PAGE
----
Osvaldo Golijov is a spare man with a robust repertoire in the contemporary classical-music world. He has written an opera, a Mass, movie scores, song cycles, symphonic music, and lots of chamber music. Though his composing tastes are diverse and far-flung, the Argentine-born composer says that his “spiritual home is chamber music, especially string music.”
Luckily for Oregon concertgoers, they’ll hear or have heard several of Golijov’s string pieces at the hybrid Willamette Valley Chamber Music Festival (live and online concerts began Aug. 7 and continue through Sept. 4). See my Aug. 2 Oregon Arts Watch story, “A harmonious match for the senses.”
Musicians will perform two Golijov works Aug. 14 at J. Christopher Wines (and virtually beginning Aug. 20): the 33-minute “The Dreams and Prayers of Isaac the Blind” that premiered in 1994 and features five clarinets, including the Klezmer, and the premiere of the short “mentre la pioggia,” built on Antonio Vivaldi’s sonnet’s image that accompanies his “Four Seasons Winter Concerto.”
“Arum der Fayer,” Golijov’s work based on a familiar Yiddish folk song and written as a tribute to a friend who died of Covid-19, will be part of the third weekend, Aug. 21 at Archery Summit Winery (virtually, beginning Aug. 27). String quartet musicians performed his “Tenebrae” at the Aug. 7 Sokol Blosser Winery program (the virtual concert goes through Aug. 20).
Luckily for WVCMF musicians, Golijov is in Oregon wine country Aug. 10-17 as WVCMF’s composer-in-residence. Having a composer on site—or last year, virtually—to work with musicians is a sacred practice of the 6-year-old festival founded and co-directed by Oregon-born violinist Sasha Callahan and cellist Leo Eguchi. Previous composers have been Joan Tower, Jessie Montgomery, Gabriela Lena Frank, Kenji Bunch and Daniel Roumain. If some have international strains in their blood and backgrounds, these previous composers-in-residence were educated and rooted in the United States.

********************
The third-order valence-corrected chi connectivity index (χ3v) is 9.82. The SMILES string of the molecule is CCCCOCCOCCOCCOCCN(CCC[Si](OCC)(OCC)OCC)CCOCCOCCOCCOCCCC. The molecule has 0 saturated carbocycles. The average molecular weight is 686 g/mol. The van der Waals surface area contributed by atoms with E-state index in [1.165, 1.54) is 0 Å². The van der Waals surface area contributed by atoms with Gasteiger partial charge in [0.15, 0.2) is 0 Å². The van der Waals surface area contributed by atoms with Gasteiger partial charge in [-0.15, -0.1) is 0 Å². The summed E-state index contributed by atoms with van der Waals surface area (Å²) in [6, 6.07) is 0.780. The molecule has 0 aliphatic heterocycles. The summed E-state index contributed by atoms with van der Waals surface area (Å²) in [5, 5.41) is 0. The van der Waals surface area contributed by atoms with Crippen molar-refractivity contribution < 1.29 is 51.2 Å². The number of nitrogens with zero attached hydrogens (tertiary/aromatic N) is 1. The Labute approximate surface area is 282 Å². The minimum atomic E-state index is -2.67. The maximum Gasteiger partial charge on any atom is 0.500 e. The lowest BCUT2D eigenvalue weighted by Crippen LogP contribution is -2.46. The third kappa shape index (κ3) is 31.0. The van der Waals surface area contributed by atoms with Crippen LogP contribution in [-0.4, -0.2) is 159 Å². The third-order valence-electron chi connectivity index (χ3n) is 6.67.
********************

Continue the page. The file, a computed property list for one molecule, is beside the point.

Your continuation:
Golijov is different from his predecessors. His music is a blend of the many cultures he has lived in and traveled through, especially Argentina, where he grew up in a Jewish family who loved tango as much as Tchaikovsky; in Israel, where he studied music in the mid-80s; and in the United States, where he has settled for the last 40 years, earning a PhD in 1990 at University of Pennsylvania, winning a MacArthur Genius Award in 2003, and teaching at the College of the Holy Cross in Worcester, Mass. for the last 30 years.
The London Sinfonietta, Boston Symphony Orchestra, Kronos Quartet and Los Angeles Philharmonic are among the many groups that have performed his music. He has won two GRAMMYs and a Guggenheim Fellowship, among other awards.
Moving about the world has served him and his music well, he said: “There is something very, very beautiful about being born in and staying in one place, but my life story is different. These days millions and millions move to different countries. Well, something is lost, something is gained.”
The most important thing, no matter how itinerant one is, he said, is “just to do the music that is true to who you are and where you are.”
Waking up to his talent
Golijov began composing when he was 5 or 6 years old, playing with his toys under his mother’s piano and making up tunes. Improvisation and making new music were more interesting to him than becoming an accomplished pianist, though he does compose on the piano, despite what he refers to as his “poor” piano-playing. In his childhood days, his mother, a piano teacher, notated his pieces. A few years later, singing liturgical music in the synagogue choir, he was inspired to arrange the music differently.